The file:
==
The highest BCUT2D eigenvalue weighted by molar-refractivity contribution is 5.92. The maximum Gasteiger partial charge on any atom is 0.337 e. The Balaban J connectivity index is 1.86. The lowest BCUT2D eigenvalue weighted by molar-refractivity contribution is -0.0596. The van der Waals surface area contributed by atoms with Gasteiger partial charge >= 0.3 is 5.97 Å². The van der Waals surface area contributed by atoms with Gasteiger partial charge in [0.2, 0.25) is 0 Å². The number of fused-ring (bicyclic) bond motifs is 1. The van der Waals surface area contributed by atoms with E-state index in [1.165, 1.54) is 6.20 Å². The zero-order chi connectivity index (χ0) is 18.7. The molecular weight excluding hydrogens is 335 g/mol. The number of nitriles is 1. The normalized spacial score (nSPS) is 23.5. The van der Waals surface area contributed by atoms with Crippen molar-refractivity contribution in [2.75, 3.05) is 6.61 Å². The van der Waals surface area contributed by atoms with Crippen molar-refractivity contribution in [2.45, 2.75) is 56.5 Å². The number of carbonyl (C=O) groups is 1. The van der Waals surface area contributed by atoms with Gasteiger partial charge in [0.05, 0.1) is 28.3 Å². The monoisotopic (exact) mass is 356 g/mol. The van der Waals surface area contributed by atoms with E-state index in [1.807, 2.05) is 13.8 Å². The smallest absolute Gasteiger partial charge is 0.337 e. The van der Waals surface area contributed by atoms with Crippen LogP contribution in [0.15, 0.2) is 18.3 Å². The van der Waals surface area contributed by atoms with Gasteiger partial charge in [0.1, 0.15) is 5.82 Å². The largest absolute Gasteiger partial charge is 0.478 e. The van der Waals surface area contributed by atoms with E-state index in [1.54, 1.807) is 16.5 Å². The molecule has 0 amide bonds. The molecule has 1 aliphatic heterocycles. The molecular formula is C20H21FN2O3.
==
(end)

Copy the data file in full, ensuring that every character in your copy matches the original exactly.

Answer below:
The highest BCUT2D eigenvalue weighted by molar-refractivity contribution is 5.92. The maximum Gasteiger partial charge on any atom is 0.337 e. The Balaban J connectivity index is 1.86. The lowest BCUT2D eigenvalue weighted by molar-refractivity contribution is -0.0596. The van der Waals surface area contributed by atoms with Gasteiger partial charge >= 0.3 is 5.97 Å². The van der Waals surface area contributed by atoms with Gasteiger partial charge in [0.2, 0.25) is 0 Å². The number of fused-ring (bicyclic) bond motifs is 1. The van der Waals surface area contributed by atoms with E-state index in [1.165, 1.54) is 6.20 Å². The zero-order chi connectivity index (χ0) is 18.7. The molecular weight excluding hydrogens is 335 g/mol. The number of nitriles is 1. The normalized spacial score (nSPS) is 23.5. The van der Waals surface area contributed by atoms with Crippen molar-refractivity contribution in [2.75, 3.05) is 6.61 Å². The van der Waals surface area contributed by atoms with Crippen molar-refractivity contribution in [2.45, 2.75) is 56.5 Å². The number of carbonyl (C=O) groups is 1. The van der Waals surface area contributed by atoms with Gasteiger partial charge in [0.05, 0.1) is 28.3 Å². The monoisotopic (exact) mass is 356 g/mol. The van der Waals surface area contributed by atoms with E-state index in [1.807, 2.05) is 13.8 Å². The smallest absolute Gasteiger partial charge is 0.337 e. The van der Waals surface area contributed by atoms with Crippen LogP contribution in [0.15, 0.2) is 18.3 Å². The van der Waals surface area contributed by atoms with Gasteiger partial charge in [0.1, 0.15) is 5.82 Å². The largest absolute Gasteiger partial charge is 0.478 e. The van der Waals surface area contributed by atoms with E-state index in [1.54, 1.807) is 16.5 Å². The molecule has 0 amide bonds. The molecule has 1 aliphatic heterocycles. The molecular formula is C20H21FN2O3.